problems that led you to take on this procedure in the first place.
Just back up what you need.

Step 2: Create a Boot Disk

The next step is to create a bootable floppy disk that includes all
the programs you'll need to get the next few steps. I cover how to do
this in my "How to Create a `Real' Windows 95 (or 98) Boot Disk"
article. One additional point I'll add here is that you need to make
sure both the Fdisk.exe and Format.com DOS utilities are on your
newly created Windows 95 or Windows 98 boot floppy. If they aren't
(the standard Windows 98 floppy still needs Format.com), you may need
to copy them over from your hard drive onto the boot floppy—you'll
find them both inside the Command directory inside your main Windows
directory. (In fact, Windows/Command is where you'll find all the
important DOS-based utilities.)

One other option for Windows 98, Windows 98 2nd Edition and Windows
ME users is that the Windows 98/ME CD is bootable, meaning it has all
the necessary files to start your computer stored in the right
places, much like a boot floppy disk. Your computer has to support
booting from the CD-ROM and you have to enable this feature (which
you do in your computer's BIOS or CMOS Setup program) in order for
this technique to work, but it can be a handy option. If you're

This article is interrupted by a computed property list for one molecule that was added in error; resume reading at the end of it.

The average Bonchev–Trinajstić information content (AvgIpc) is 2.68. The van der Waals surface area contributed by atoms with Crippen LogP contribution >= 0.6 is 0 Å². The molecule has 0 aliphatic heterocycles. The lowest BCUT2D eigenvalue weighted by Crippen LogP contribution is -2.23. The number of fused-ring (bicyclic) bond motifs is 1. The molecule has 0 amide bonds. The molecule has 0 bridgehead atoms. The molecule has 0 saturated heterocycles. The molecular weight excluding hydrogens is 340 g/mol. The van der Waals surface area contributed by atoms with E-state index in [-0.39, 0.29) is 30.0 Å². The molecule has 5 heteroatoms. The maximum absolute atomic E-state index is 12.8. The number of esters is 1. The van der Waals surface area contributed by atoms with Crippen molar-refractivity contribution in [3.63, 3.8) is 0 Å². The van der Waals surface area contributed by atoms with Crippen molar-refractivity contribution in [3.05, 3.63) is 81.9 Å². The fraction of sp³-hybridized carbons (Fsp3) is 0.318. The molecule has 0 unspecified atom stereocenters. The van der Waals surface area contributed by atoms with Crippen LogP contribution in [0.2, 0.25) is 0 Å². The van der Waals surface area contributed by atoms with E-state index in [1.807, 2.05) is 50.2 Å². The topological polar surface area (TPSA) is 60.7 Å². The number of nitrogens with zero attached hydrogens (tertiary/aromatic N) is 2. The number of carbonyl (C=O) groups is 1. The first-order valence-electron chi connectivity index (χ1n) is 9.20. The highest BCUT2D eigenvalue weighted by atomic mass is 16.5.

unsure whether or not your computer supports this, look for a
reference to the El Torito BIOS standard—which this feature is
sometimes called—or look around in the Boot Options section of your
computer's BIOS Setup program. Also remember that after you're done
with this procedure you'll want to change this BIOS setting back to
booting from your floppy drive and hard drive (usually in that order).

Whether you go with the floppy or the CD, be sure you try it out at
least once before you begin the partitioning process. The next step
in this process will erase all of your computer's data, so you want
to be sure your computer boots from the disk/disc before you continue.

Step 3: Partition and Reformat

The crux of the process occurs here in Step 3. The first part of this
step is called partitioning your hard drive and it's usually done
with the DOS-based Fdisk program bundled with all versions of
Windows. (Some people prefer third-party partitioning programs such
as PowerQuest's powerful PartitionMagic or QuarterDeck's Partition It
or Partition It Extra Strength for this process.) Partitioning
involves organizing a single hard drive into logical chunks called
partitions, as well as setting an overall file structure to be used
on each partition, such as FAT16 or FAT32. The second half of this
step is called reformatting and it basically wipes any existing data
from each partition and prepares the partition to accept new files.
(By the way, this is not the same thing as a true low-level hard
drive format—these days that can typically only be done—and should
only be done—at the factory.) Formatting is done with the DOS–based